Since March 2020, Congress has pushed out a total of three rounds of stimulus funding to K-12 schools.
Elementary and Secondary School Emergency Relief Fund (ESSER) funds now total $189 billion($13B, ESSER II $54B, ESSER III $122B). Although each round of funding was larger than the prior, the guardrails were also narrowed, curtailing allowable and required uses of funds.
ESSER III (part of the American Rescue Plan) requires all states to submit a state plan to the US Department of Education which describes their priorities and intended use of funds for state activities, which account for 10% of ESSER funds. Of the 45 plans submitted to ED as of 8/5/21, 21 have been approved.
W/A Research clients can access details on district allocations and other specifics, here. In the following post, we provided a primer to answer some basic questions with the goal of explaining what state plans reveal about state priorities – and the anticipated use of funds.
What are most states doing with ESSER Funds?
- Every plan references social emotional and/or mental health supports for students, and some states include specific efforts for teachers
- About 90% of states are incorporating professional development for teachers, primarily academic but others reference trauma-informed and culturally-responsive practices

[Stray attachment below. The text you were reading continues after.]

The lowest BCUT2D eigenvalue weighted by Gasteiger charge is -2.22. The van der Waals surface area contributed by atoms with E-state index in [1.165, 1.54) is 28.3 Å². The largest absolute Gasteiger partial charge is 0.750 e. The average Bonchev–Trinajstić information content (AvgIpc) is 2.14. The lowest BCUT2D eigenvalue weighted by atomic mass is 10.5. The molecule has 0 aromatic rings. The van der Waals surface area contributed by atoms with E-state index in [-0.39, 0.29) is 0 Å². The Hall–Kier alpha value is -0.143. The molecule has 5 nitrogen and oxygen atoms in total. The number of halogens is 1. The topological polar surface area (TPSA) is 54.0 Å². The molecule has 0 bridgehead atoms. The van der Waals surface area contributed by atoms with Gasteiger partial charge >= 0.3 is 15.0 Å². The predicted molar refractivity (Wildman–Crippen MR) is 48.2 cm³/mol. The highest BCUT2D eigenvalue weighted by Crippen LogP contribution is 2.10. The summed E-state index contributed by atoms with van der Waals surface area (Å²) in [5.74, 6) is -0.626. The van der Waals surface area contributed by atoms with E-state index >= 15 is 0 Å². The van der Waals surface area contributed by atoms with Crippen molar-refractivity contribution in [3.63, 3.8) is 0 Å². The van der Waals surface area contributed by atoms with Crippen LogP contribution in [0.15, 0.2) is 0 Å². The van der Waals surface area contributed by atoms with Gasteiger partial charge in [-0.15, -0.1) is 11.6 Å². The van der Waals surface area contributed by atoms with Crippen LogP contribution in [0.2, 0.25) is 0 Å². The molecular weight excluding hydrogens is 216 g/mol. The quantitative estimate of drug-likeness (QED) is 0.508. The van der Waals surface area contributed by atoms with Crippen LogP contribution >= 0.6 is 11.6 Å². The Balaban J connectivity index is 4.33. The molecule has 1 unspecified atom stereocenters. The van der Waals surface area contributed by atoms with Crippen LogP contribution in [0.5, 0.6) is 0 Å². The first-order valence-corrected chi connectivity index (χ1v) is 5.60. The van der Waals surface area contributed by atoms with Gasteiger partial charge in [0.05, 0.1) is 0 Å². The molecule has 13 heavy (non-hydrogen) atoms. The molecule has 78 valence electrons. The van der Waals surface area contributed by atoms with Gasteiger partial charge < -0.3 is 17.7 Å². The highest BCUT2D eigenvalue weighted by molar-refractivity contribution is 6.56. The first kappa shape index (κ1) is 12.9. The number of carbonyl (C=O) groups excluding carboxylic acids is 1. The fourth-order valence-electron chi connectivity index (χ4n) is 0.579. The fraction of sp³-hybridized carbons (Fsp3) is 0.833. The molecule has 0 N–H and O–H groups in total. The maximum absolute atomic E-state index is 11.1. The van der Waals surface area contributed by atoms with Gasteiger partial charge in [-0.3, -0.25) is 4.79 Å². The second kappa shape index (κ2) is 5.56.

- About ⅔ are considering curriculum or instructional materials supports
- Over half are prioritizing early literacy, while only one third included references to early childhood
- About ⅓ of states included efforts related to data infrastructure, STEM or CTE or advanced coursework
There is significant flexibility for states and districts in the allowable uses of funds — the stimulus legislation points to any and all activities under ESEA and IDEA — there are requirements:
- Not less than 5% to lost instructional time (“learning loss”)
- Not less than 1% for summer enrichment
- Not less than 1% for after-school learning
Remember: ESSER III funding is intended for activities and interventions that support the academic needs, as well as the social, emotional, and mental health needs for students and those that have been disproportionately impacted by the pandemic.
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